[So] says Rachel Herz, a professor of psychiatry at Brown University and author of The Scent of Desire. Her research and experiments indicate people do not respond to odours while they are in the dreaming phase of sleep (REM) or deep sleep. “You cannot smell while you are asleep,” she says. “You don’t smell the coffee and wake up; rather you wake up and then smell the coffee.” But, she says, if we very briefly wake up and perceive the scent of coffee, it will wake us further if we are interested in it. Any odours that are experienced in dreams, like [Smell Festival director Francesca] Faruolo’s, are “created by the brain not from outside”.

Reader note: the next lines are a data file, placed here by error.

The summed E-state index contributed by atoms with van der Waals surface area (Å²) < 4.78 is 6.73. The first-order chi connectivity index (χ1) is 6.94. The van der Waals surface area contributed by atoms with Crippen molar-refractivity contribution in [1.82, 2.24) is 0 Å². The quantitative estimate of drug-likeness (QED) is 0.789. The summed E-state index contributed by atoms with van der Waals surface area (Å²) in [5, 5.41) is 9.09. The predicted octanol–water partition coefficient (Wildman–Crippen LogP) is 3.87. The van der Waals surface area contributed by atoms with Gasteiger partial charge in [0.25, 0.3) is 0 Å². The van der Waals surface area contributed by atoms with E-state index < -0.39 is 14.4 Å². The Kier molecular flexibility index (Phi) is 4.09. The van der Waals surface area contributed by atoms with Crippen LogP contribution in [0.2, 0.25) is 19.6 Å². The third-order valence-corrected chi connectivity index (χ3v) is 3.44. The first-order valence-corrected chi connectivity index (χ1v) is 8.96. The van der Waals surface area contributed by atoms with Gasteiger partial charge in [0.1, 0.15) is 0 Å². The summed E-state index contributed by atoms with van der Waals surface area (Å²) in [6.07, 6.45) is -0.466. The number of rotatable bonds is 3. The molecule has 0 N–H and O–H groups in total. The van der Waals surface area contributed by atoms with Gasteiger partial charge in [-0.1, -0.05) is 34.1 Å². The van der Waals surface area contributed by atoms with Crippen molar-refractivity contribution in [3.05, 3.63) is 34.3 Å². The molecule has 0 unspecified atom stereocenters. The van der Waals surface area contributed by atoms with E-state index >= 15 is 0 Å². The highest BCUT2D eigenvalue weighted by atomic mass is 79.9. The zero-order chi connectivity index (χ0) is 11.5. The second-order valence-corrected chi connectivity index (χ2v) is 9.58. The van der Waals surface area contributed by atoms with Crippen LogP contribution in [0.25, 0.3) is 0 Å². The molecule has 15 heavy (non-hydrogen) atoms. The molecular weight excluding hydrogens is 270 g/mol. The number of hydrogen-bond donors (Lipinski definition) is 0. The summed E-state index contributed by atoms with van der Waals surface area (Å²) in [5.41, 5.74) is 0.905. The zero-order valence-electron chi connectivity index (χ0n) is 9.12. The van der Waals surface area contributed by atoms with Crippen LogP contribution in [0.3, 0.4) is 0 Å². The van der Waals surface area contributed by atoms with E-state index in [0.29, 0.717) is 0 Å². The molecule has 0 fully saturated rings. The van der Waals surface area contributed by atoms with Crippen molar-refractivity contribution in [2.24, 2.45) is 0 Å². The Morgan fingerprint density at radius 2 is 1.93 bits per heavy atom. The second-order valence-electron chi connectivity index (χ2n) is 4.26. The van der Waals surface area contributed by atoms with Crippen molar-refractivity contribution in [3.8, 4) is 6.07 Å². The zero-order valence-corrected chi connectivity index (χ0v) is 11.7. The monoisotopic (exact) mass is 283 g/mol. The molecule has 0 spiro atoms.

That is one theory. Prof Thomas Hummel of the University of Dresden’s Smell and Taste Clinic has another. His research corroborates Herz’s conclusion that smells do not rouse us from sleep, but olfactory stimuli do influence our dreams, he suggests. In one experiment, in which volunteers were stimulated with hydrogen sulphide (the rotten-egg stink-bomb smell) and phenyl ethyl alcohol (which resembles the smell of roses), participants reported having more positive dreams with the sweet-smelling stimulus and more negative dreams with the foul-smelling one.